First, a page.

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Final

Health Sciences 1002A/B Study Guide - Final Guide: Biomedical Model, Health Promotion, Improved Sanitation


Department
Health Sciences
Course Code
HS 1002A/B
Professor
Jessica Polzer
Study Guide
Final

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Social Model of Health 10/29/2012 1:48:00 PM
Key Concepts
Ideology of Individualism
Lifestyle explanations rooted in ideology of individualism
Ideology a set of beliefs
A period of cultural transition in Europe, their work shifted a lot
from religion to someone who could direct their own futures.
Religion took on less value on a way of everyday life, people could
guide their own lives
People live longer in richer counties
Countries with the best health care live longer (example Cuba is a
poor country, however they have good health care, therefore they
live longer)
Depending on your location, women tend to live longer than men
due to war and conscription circumstances
Individual perspective on health
Health is not as self evident as it might seem. Perspectives depend
on our background education or training. Someone with a specific
health problem or affected by a problem may look differently at it
than someone without one
o if something has never been an issue for you it may be
difficult for you to understand where someone is coming
from. Every persons perspective is biased as a result of what
that person has gone through
Perspectives have limits and boundaries
Social perspective on health
Sociological ways of thinking recognizes
o Limitations of individualist explanations (of health)
o Dynamic relationship between individuals (and their
behaviours) and social systems
In our culture, health is a primary factor. If you do things that are
unhealthy, that is considered bad
Social perspective focuses on
o Social systems and social conditions
o Health of groups and populations

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o Relationships between macro-level social structures and
micro-level experiences of health
Challenges us to be critical; that is, to:
o Consider what we know about health
o Create new ways of understand health
o Create new strategies to enhance opportunities for health and
wellbeing for everyone
There are various ways to act that are acceptable, and ways that
are not. In order to be critical we have to think about what we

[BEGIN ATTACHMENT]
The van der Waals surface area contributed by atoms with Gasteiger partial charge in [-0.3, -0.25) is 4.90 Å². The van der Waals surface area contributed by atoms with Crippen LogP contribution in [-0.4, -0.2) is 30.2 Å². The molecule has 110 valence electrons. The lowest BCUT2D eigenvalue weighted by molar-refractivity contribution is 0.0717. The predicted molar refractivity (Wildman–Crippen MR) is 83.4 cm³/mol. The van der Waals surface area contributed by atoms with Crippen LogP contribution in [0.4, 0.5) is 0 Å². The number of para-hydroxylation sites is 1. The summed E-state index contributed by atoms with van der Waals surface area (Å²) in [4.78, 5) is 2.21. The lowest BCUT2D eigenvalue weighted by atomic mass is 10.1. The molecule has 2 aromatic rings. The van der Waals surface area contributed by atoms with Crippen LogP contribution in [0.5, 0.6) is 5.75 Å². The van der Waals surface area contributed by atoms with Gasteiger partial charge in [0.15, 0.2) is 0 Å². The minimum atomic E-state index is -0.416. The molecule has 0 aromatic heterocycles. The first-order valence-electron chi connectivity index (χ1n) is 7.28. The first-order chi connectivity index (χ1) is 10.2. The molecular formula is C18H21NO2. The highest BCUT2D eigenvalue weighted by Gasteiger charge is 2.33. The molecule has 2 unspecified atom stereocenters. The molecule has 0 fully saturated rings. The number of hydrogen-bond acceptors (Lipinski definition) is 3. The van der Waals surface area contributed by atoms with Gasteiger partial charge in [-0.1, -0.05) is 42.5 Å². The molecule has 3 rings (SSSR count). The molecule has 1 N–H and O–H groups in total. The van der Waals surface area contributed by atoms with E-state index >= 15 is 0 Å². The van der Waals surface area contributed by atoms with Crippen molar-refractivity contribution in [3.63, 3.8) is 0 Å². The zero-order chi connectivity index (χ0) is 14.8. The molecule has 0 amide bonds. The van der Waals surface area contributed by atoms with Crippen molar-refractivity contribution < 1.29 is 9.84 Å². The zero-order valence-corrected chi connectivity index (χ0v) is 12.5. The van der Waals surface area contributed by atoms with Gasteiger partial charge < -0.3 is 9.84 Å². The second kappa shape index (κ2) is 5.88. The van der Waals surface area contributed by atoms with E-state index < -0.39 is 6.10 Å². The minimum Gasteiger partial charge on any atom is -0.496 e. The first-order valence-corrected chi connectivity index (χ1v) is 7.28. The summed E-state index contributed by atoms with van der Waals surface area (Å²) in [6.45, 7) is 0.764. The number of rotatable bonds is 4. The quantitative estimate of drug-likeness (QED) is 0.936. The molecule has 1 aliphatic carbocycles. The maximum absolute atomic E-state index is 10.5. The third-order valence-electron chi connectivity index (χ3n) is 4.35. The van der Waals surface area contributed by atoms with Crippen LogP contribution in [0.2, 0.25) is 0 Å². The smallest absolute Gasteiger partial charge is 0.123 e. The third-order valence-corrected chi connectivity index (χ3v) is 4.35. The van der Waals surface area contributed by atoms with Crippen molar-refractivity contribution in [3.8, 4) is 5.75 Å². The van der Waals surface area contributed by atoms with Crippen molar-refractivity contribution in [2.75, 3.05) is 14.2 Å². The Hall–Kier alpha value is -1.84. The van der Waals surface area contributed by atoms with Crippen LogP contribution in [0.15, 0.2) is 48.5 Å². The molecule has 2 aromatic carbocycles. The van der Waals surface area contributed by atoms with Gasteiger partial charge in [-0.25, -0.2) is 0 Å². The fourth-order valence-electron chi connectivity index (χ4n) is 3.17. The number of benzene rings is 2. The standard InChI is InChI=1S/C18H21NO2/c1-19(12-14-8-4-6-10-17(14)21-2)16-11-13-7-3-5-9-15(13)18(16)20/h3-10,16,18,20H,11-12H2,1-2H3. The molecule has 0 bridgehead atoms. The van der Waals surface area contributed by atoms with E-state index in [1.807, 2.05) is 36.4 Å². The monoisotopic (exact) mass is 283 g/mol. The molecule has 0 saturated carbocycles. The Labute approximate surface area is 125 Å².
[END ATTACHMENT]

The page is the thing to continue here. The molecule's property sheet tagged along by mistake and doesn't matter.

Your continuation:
know about health and create new ways of understanding it
Root causes of illness and suffering are in social arrangements and
inequalities
In order to understand current trends in health, we need to know
about more than biology or genetics, and more than individual
behaviours
Social Model of Health 3 components according to Germov + Hor.
o Social productions/distribution of health and illness
o Social construction of health and illness
o Social organization of health care
Social determinants of health
o Rooted in social perspective on health
o Broadly speaking, factors that affect the chances people will
have to live healthy lives
o A multi-disciplinary field of study that involved examining the
social, political, economic and cultural forces and factors that
influence the health and potential wellbeing of groups and
populations
Negative vs. positive definitions of health
There is not a distinct definition of health. Explanations of health
vary across cultures and over time
Roots in the Greek word “holos” which means “whole”
Hippocrates described health as “a condition in which the functions
of the body and soul are in harmony with the outside world”
Public Health and Social Medicine

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Public health focuses on policies, programs and services designed to
keep citizens health and improve quality of life
Epidemiology the statistical study of patterns of disease in the
population
Biomedical model of health
By the late 1800’s germ theory of disease took hold
Cause of disease is located within the body
This model of health became dominate by the early 1900s
This is when medicine as a profession began to take off because
germs were not in the environment but in the body
Biomedical model of health defining features
o Specific etiology specific cause for specific disease, tied with
the idea of the ability to see in the body, pathogens observed
through microscopes. However, when perspective is so
microscopic the view gets obscured
o Machine metaphor the individual body is seen as a machine
both in medical textbooks and pop culture (example food is
digested like a conveyer belt)
o Mind-body dualism/Cartesian completely separated from
mental and spiritual. Mind/body are distinct substances, must
be treated very different. The human body is just a physical
object
Limitations of the biomedical model
o Fallacy of specific etiology specific cause or origin for each
specific disease
o Objectification to machine metaphor
o Reductionism and Biological Determinism the belief that all
illnesses can be explained and treated by reducing them to
biological factors
o Victim Blaming lifestyle choices and factors
o Iatrogenesis means that there are new problems that are
generated/produced by biomedical intervention (example
chemo kills off pathogens but makes you lose your
hair/causes physical pain)
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